The Agencies' capital adequacy guidelines note that institutions should hold capital commensurate with the level and nature of the risks to which they are exposed and that institutions with high or inordinate levels of risk are expected to operate well above minimum regulatory capital requirements. Minimum levels of regulatory capital7 do not provide institutions with sufficient buffer to absorb unexpected losses arising from loan concentrations.8 Failure to maintain an appropriate cushion for concentrations is inconsistent with the Agencies' capital adequacy guidelines. Moreover, an institution with a CRE concentration should recognize the need for additional capital support for CRE concentrations in its strategic, financial, and capital planning, including an assessment of the potential for future losses on CRE exposures.
In performing its internal capital analysis, an institution should make use of the results of any stress testing and other quantitative and qualitative analysis. The internal capital analysis should also reflect the possibility that any historical correlations used might not remain stable under stress conditions. For larger, more complex institutions that employ formal quantitative economic capital systems, the analysis of concentrations should provide for an adequate "cushion" above model outputs to compensate for potential uncertainties in risk measurement.
In assessing the adequacy of an institution's capital, the Agencies will take into account analysis provided by the institution as well as an evaluation of the level of inherent risk in the CRE portfolio and the quality of risk management based on the sound practices set forth in this Guidance.
Supervisory Evaluation and Action
The CRE sound practices set forth in this Guidance are effective methods for addressing the increased risks associated with CRE concentrations, and illustrate the types of practices that the Agencies consider important elements of sound risk management and adequate capital. An institution that is unable to adequately assess and meet its capital needs may be required to develop a plan for reducing its concentrations or for achieving higher capital ratios.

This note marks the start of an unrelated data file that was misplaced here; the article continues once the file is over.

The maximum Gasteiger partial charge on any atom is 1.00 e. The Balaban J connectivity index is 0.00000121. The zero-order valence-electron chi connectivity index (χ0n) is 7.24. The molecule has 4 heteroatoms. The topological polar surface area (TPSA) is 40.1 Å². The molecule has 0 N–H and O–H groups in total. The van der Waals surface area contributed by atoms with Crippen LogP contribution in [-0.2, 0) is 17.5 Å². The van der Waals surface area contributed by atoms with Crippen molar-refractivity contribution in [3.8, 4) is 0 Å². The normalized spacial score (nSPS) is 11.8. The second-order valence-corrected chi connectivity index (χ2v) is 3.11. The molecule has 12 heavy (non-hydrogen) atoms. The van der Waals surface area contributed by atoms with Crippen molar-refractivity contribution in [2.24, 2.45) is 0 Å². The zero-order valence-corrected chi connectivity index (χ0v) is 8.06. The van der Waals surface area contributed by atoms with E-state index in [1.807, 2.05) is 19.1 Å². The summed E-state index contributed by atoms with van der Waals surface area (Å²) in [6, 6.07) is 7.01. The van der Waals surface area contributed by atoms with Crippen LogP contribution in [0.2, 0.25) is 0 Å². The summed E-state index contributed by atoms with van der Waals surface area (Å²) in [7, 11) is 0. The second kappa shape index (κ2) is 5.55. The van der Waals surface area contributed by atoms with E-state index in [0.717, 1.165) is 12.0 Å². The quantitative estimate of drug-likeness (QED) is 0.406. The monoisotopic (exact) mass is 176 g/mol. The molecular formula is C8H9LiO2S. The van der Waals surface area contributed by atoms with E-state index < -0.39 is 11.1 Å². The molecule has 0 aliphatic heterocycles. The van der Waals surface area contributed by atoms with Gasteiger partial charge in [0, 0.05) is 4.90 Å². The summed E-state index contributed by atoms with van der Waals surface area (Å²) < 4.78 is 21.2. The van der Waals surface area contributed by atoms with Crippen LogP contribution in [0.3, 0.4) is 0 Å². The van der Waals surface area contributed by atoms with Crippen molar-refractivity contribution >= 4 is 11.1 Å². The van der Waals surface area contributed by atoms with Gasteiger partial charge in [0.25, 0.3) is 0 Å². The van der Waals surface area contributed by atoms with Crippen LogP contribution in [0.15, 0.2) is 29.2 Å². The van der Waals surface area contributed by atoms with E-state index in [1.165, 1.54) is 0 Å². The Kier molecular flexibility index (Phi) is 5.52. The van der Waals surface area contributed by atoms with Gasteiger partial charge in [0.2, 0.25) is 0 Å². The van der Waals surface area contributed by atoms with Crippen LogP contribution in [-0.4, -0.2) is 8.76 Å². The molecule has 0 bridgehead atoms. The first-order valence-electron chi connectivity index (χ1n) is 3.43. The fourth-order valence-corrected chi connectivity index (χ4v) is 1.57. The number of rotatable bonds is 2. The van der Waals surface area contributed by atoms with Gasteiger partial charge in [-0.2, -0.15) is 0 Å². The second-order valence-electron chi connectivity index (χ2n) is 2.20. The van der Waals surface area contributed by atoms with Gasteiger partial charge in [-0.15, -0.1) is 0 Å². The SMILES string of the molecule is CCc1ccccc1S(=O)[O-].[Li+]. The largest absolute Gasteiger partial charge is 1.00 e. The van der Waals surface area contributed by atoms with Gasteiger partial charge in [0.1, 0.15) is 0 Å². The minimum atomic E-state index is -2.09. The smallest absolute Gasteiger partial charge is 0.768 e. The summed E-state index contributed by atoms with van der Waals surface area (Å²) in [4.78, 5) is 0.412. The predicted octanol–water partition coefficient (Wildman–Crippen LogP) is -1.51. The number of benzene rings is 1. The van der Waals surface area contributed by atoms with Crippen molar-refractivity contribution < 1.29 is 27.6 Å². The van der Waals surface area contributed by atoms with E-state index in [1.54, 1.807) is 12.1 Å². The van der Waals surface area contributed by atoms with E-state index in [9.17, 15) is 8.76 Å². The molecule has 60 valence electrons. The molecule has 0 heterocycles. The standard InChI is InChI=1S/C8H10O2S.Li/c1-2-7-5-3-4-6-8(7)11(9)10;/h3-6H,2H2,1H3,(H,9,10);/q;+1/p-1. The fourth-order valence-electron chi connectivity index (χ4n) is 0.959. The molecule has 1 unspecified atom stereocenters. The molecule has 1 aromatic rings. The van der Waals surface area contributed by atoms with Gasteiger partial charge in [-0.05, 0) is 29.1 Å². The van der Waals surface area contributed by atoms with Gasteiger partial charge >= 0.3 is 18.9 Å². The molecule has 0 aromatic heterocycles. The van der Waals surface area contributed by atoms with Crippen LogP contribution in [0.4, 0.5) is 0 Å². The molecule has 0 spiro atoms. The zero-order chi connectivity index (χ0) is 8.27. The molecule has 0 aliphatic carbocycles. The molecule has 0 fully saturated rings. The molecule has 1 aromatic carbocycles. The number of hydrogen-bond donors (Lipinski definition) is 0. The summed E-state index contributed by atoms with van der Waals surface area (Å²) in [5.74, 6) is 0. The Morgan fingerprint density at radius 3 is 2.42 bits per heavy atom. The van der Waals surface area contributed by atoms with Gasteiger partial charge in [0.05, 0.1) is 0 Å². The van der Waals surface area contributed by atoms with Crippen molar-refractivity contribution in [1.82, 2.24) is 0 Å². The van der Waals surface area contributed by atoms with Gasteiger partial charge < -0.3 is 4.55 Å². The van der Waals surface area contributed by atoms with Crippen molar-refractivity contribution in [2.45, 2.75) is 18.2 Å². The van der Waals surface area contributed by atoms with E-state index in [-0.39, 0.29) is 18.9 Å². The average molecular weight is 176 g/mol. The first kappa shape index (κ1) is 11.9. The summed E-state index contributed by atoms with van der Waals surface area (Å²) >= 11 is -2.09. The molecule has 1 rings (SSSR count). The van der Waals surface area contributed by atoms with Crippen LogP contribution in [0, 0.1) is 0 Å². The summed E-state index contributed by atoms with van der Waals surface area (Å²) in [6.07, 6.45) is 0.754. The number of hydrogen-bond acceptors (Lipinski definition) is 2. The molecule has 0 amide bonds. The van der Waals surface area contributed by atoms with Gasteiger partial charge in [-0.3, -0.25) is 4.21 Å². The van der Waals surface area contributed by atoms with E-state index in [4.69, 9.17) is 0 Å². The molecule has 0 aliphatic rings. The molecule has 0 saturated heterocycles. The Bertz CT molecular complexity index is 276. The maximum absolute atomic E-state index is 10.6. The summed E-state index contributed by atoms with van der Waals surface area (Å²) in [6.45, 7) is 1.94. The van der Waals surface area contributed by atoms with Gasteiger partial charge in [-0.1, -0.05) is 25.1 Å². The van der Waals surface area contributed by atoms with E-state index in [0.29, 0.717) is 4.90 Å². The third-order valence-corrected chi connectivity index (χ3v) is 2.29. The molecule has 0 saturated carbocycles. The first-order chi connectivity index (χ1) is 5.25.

This concludes the text of the proposed Guidance entitled, Concentrations in Commercial Real Estate Lending, Sound Risk Management Practices.
Dated: January 6, 2006.
John C. Dugan (signed)
John C. Dugan,
Comptroller of the Currency.
By order of the Board of Governors of the Federal Reserve System, January 10, 2006.
Jennifer J. Johnson (signed)
Jennifer J. Johnson,
Secretary of the Board.
Dated at Washington, D.C., this 9th day of January, 2006.
By order of the Federal Deposit Insurance Corporation.
Robert E. Feldman (signed)
Robert E. Feldman,
Dated: January 9, 2006
By the Office of Thrift Supervision.
John M. Reich (signed)
John M. Reich,
1 Refer to the Agencies' regulations on real estate lending standards and the Interagency Guidelines for Real Estate Lending Policies: 12 CFR part 34, subpart D and appendix A (OCC); 12 CFR part 208, subpart E and appendix C (FRB); 12 CFR part 365 and appendix A (FDIC); and 12 CFR 560.100-101 (OTS). Refer to the Interagency Guidelines Establishing Standards for Safety and Soundness: 12 CFR part 30, appendix A (OCC); 12 CFR part 208, Appendix D-1 (FRB); 12 CFR part 364, appendix A (FDIC); and 12 CFR part 570, appendix A (OTS).
2 For commercial banks as reported in the Call Report FFIEC 031 and 041 schedule RC-C item 1a. For Savings associations as reported in the Thrift Financial Report, schedule SC lines SC230, SC235, SC240, and SC265.
3 For purposes of this Guidance, the term "total capital" means the total risk-based capital as reported for commercial banks in the Call Report (FFIEC 031 and 041 schedule RC-R – Regulatory Capital, line 21). For savings associations as reported in the Thrift Financial Report, CCR, Line CCR39.
4 For commercial banks as reported in the Call Report FFIEC 031 and 041 schedule RC-C items 1a, 1d, and 1e. For savings associations as reported in the Thrift Financial Report Schedule SC lines SC230, SC235, SC240, SC256, SC260, and SC 265.
6 Refer to the Interagency Guidelines for Real Estate Lending Policies: 12 CFR part 34, appendix A (OCC); 12 CFR part 208, appendix C (FRB); 12 CFR part 365, appendix A (FDIC); and 12 CFR 560.100-101 (OTS).
7 Most CRE exposures are risk-weighted at 100 percent. By statute, however, certain loans made for the construction of single-family housing and certain multifamily housing loans are risk-weighted at 50 percent. See 12 U.S.C. § 1831n note (Risk-Weighting of Housing Loans for Purposes of Capital Requirements). The Agencies have codified these statutory risk-weighting requirements in their regulations at 12 CFR Part 3, Appendix A, Section 3 (OCC); 12 CFR Part 208, Appendix A, Section III. C. (FRB); 12 CFR Part 325, Appendix A, Section II.C. (FDIC); and 12 CFR 567.6(a)(1)(iii) (50% risk-weights for "qualifying multifamily mortgage loan" and "qualifying residential construction loan" as defined in 12 CFR 567.1) (OTS).
8 Depending upon the level and nature of the CRE concentration, an institution may need to maintain capital at levels exceeding the "well capitalized" standard to ensure the overall sound financial condition of the institution.